Benchmark Flatbuffer / Protobuffer / C++ Struct performance

I’m building a project that requires maximal performance. But it also uses many data structure that need some flexibility. Naturally Flatbuffer and Protobuffer are potential candidates. So I did some benchmark. Here’s the result

Serialization / de-serialization

=================================
Raw structs bench start...
total = 15860948312882282624
Raw structs bench: 312 wire size, 210 compressed wire size
* 0.049046 encode time, 0.003316 decode time
* 0.067384 use time, 0.003062 dealloc time
* 0.073762 decode/use/dealloc
=================================
FlatBuffers bench start...
total = 15860948312882282624
FlatBuffers bench: 344 wire size, 220 compressed wire size
* 2.920470 encode time, 0.003350 decode time
* 0.740325 use time, 0.003186 dealloc time
* 0.746861 decode/use/dealloc
=================================
Protocol Buffers LITE bench start...
total = 15860948312882282624
Protocol Buffers LITE bench: 228 wire size, 174 compressed wire size
* 3.268726 encode time, 3.188535 decode time
* 0.200258 use time, 0.399030 dealloc time
* 3.787823 decode/use/dealloc

Include network communication

=================================
FLATBUF bench start...
total bytes = 15898507595776707224
* 0.003065 create time
* 0.238328 receive time
* 0.002950 use
* 0.000782 free
* 0.245125 total time
=================================
PROTOBUF bench start...
total bytes = 0
* 0.000766 create time
* 0.244944 receive time
* 0.001007 use
* 0.000785 free
* 0.247503 total time
=================================
RAW bench start...
total bytes = 54377074000
* 0.001709 create time
* 0.002417 receive time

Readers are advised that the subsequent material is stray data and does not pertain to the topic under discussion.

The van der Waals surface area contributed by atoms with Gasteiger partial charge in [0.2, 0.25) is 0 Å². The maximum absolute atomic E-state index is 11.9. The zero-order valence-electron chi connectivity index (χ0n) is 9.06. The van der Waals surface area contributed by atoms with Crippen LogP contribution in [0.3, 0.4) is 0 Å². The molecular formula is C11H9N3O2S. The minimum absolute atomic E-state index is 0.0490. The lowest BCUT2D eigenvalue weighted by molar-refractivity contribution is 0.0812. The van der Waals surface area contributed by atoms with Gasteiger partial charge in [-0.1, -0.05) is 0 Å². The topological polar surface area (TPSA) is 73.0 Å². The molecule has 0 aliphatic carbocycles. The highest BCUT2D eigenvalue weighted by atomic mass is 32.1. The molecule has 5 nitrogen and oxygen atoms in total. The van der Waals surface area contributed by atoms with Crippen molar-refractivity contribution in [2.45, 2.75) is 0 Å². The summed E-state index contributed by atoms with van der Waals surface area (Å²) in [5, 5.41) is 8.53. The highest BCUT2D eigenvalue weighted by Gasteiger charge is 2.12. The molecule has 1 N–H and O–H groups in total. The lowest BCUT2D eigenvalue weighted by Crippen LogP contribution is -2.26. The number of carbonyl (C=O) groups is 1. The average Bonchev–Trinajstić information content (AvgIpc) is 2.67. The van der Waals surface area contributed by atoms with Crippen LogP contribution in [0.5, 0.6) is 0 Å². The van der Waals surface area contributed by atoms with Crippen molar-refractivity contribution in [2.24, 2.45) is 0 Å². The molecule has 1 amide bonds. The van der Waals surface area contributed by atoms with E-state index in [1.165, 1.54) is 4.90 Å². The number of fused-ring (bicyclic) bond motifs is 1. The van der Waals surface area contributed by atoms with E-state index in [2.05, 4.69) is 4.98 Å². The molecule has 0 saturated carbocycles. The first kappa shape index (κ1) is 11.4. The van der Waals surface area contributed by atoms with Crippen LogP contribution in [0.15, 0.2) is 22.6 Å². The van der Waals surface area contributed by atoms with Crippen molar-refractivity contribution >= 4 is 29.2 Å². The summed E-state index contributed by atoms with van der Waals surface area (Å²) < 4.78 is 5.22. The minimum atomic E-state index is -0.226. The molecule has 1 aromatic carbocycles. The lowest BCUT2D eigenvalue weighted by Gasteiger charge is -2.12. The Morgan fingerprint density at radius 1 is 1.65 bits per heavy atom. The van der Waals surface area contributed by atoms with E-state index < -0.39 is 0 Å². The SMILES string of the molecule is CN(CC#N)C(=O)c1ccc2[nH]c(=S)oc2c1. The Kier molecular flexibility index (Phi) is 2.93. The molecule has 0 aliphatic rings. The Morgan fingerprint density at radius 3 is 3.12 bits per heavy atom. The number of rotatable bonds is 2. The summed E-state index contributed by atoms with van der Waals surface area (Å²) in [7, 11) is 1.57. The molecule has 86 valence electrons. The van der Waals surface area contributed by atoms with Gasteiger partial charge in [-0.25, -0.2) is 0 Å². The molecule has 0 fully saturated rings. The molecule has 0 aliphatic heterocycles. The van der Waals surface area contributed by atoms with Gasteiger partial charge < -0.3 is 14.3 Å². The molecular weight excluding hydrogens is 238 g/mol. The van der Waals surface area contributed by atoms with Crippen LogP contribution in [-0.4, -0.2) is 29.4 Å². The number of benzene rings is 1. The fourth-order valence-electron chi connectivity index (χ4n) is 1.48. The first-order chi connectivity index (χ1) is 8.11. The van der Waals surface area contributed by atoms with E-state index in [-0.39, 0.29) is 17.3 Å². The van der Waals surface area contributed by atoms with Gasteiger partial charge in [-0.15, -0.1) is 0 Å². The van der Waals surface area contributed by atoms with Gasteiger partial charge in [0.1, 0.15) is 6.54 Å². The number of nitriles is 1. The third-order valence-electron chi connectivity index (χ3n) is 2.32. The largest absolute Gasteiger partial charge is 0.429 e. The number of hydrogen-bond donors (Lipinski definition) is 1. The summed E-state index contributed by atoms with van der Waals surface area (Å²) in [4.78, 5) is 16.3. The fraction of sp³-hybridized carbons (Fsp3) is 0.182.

* 0.000813 use
* 0.000759 free
* 0.005699 total time

The conclusion

  • While flatbuffer / protobuffer provides a convenient API to define data structures, have them dynamically expanded and support a variety of languages, they are slower than just using raw structures
  • While flatbuffer is faster than protobuffer at pure serialization / deserialization, the difference is minimal when accounting for remote RPC costs
  • We need to test more recent libraries for serialization, and potentially combine them with the custom RPC model we are having with EVPP: YAS, cap’n’proto

The journey

It grinds my gears when code doesn’t work
  • Contrary to popular belief, Google’s code does not always work
  • The gRPC example in flatbuffer is outdated and is not working
  • The benchmark that proves flatbuffer is faster than protobuf is from 2016 and no longer compiles with the latest libraries

I fixed the above problems in https://github.com/thanhphu/flatbuffers

  • The latest flatbuffer no longer work recent versions of gRPC due to some abstractions in data structure
  • I need to modify gRPC to expose legacy data structures that flatbuffer needs access to. Thus this repository is born https://github.com/thanhphu/grpc
  • I need to merge some recent contributions that solve the problem but did not confirm to Google’s code standard in order to make flatbuffer work

Finally, I need to write benchmark code for all three (Flatbuffer + gRPC, Protobuf + gRPC, raw struct + EVPP). The complete code is available here

https://github.com/thanhphu/buffer-bench

Tags you can use

  • v1.1: Serialization / deserialization only, runs on one machine
  • v2.0: Serialization + deserialization + network transmission, can be run on two machines

Note that if you have already installed another version of gRPC and/or protobuf, you need to remove them with

$ sudo rm -f /usr/local/bin/*grpc*
$ sudo rm -f /usr/local/bin/protoc
$ sudo rm -f /usr/local/lib/*gpr*
$ sudo rm -f /usr/local/lib/*grpc*
$ sudo rm -f /usr/local/lib/*protobuf*
$ sudo rm -f /usr/local/lib/*protoc*
$ sudo rm -f /usr/local/lib/pkgconfig/*gpr*
$ sudo rm -f /usr/local/lib/pkgconfig/*grpc*
$ sudo rm -f /usr/local/lib/pkgconfig/*protobuf*
$ sudo rm -rf /usr/local/include/google
$ sudo rm -rf /usr/local/include/grpc
$ sudo rm -rf /usr/local/include/grpc++
$ sudo rm -rf /usr/local/include/grpcpp
  • Category: C++

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